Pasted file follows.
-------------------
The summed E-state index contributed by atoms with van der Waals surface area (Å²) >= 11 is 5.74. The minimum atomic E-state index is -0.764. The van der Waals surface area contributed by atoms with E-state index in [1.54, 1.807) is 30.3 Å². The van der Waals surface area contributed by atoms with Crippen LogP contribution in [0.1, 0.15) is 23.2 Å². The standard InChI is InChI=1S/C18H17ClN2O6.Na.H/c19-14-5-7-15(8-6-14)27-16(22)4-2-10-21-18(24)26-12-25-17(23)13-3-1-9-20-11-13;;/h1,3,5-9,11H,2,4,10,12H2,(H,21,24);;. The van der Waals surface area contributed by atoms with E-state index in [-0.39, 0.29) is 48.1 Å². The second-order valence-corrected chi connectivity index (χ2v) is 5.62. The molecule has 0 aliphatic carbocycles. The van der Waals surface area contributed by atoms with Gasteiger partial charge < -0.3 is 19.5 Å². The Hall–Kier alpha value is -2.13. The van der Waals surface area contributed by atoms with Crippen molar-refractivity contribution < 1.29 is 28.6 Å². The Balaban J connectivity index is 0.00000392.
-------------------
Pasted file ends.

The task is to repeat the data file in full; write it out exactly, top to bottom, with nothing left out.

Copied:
The summed E-state index contributed by atoms with van der Waals surface area (Å²) >= 11 is 5.74. The minimum atomic E-state index is -0.764. The van der Waals surface area contributed by atoms with E-state index in [1.54, 1.807) is 30.3 Å². The van der Waals surface area contributed by atoms with Crippen LogP contribution in [0.1, 0.15) is 23.2 Å². The standard InChI is InChI=1S/C18H17ClN2O6.Na.H/c19-14-5-7-15(8-6-14)27-16(22)4-2-10-21-18(24)26-12-25-17(23)13-3-1-9-20-11-13;;/h1,3,5-9,11H,2,4,10,12H2,(H,21,24);;. The van der Waals surface area contributed by atoms with E-state index in [-0.39, 0.29) is 48.1 Å². The second-order valence-corrected chi connectivity index (χ2v) is 5.62. The molecule has 0 aliphatic carbocycles. The van der Waals surface area contributed by atoms with Gasteiger partial charge < -0.3 is 19.5 Å². The Hall–Kier alpha value is -2.13. The van der Waals surface area contributed by atoms with Crippen molar-refractivity contribution < 1.29 is 28.6 Å². The Balaban J connectivity index is 0.00000392.